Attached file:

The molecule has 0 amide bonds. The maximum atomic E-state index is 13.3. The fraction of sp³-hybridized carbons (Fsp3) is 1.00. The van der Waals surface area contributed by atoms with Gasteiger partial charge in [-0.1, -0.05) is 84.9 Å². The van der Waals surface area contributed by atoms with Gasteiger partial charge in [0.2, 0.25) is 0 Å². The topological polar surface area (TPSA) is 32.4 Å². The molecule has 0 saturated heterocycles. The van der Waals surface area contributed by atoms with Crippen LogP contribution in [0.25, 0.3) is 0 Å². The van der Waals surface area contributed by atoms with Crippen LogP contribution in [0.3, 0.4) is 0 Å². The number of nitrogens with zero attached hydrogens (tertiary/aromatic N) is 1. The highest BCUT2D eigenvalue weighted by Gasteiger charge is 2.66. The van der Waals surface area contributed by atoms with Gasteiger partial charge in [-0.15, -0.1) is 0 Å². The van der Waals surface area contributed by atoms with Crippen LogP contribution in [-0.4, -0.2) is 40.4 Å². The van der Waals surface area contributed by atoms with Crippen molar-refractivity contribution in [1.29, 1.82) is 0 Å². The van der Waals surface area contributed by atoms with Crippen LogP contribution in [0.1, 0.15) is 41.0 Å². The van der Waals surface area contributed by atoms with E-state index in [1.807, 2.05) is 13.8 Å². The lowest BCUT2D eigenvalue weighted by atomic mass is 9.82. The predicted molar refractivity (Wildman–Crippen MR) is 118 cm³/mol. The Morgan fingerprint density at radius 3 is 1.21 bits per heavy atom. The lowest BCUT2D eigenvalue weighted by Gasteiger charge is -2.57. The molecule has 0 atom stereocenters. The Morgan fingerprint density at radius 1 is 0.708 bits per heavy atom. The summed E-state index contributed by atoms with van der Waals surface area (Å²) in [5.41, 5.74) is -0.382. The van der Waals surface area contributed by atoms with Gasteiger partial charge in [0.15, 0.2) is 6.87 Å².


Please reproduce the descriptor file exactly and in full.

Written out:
The molecule has 0 amide bonds. The maximum atomic E-state index is 13.3. The fraction of sp³-hybridized carbons (Fsp3) is 1.00. The van der Waals surface area contributed by atoms with Gasteiger partial charge in [-0.1, -0.05) is 84.9 Å². The van der Waals surface area contributed by atoms with Gasteiger partial charge in [0.2, 0.25) is 0 Å². The topological polar surface area (TPSA) is 32.4 Å². The molecule has 0 saturated heterocycles. The van der Waals surface area contributed by atoms with Crippen LogP contribution in [0.25, 0.3) is 0 Å². The van der Waals surface area contributed by atoms with Crippen LogP contribution in [0.3, 0.4) is 0 Å². The number of nitrogens with zero attached hydrogens (tertiary/aromatic N) is 1. The highest BCUT2D eigenvalue weighted by Gasteiger charge is 2.66. The van der Waals surface area contributed by atoms with Gasteiger partial charge in [-0.15, -0.1) is 0 Å². The van der Waals surface area contributed by atoms with Crippen LogP contribution in [-0.4, -0.2) is 40.4 Å². The van der Waals surface area contributed by atoms with Crippen molar-refractivity contribution in [1.29, 1.82) is 0 Å². The van der Waals surface area contributed by atoms with Crippen LogP contribution in [0.1, 0.15) is 41.0 Å². The van der Waals surface area contributed by atoms with E-state index in [1.807, 2.05) is 13.8 Å². The lowest BCUT2D eigenvalue weighted by atomic mass is 9.82. The predicted molar refractivity (Wildman–Crippen MR) is 118 cm³/mol. The Morgan fingerprint density at radius 3 is 1.21 bits per heavy atom. The lowest BCUT2D eigenvalue weighted by Gasteiger charge is -2.57. The molecule has 0 atom stereocenters. The Morgan fingerprint density at radius 1 is 0.708 bits per heavy atom. The summed E-state index contributed by atoms with van der Waals surface area (Å²) in [5.41, 5.74) is -0.382. The van der Waals surface area contributed by atoms with Gasteiger partial charge in [0.15, 0.2) is 6.87 Å².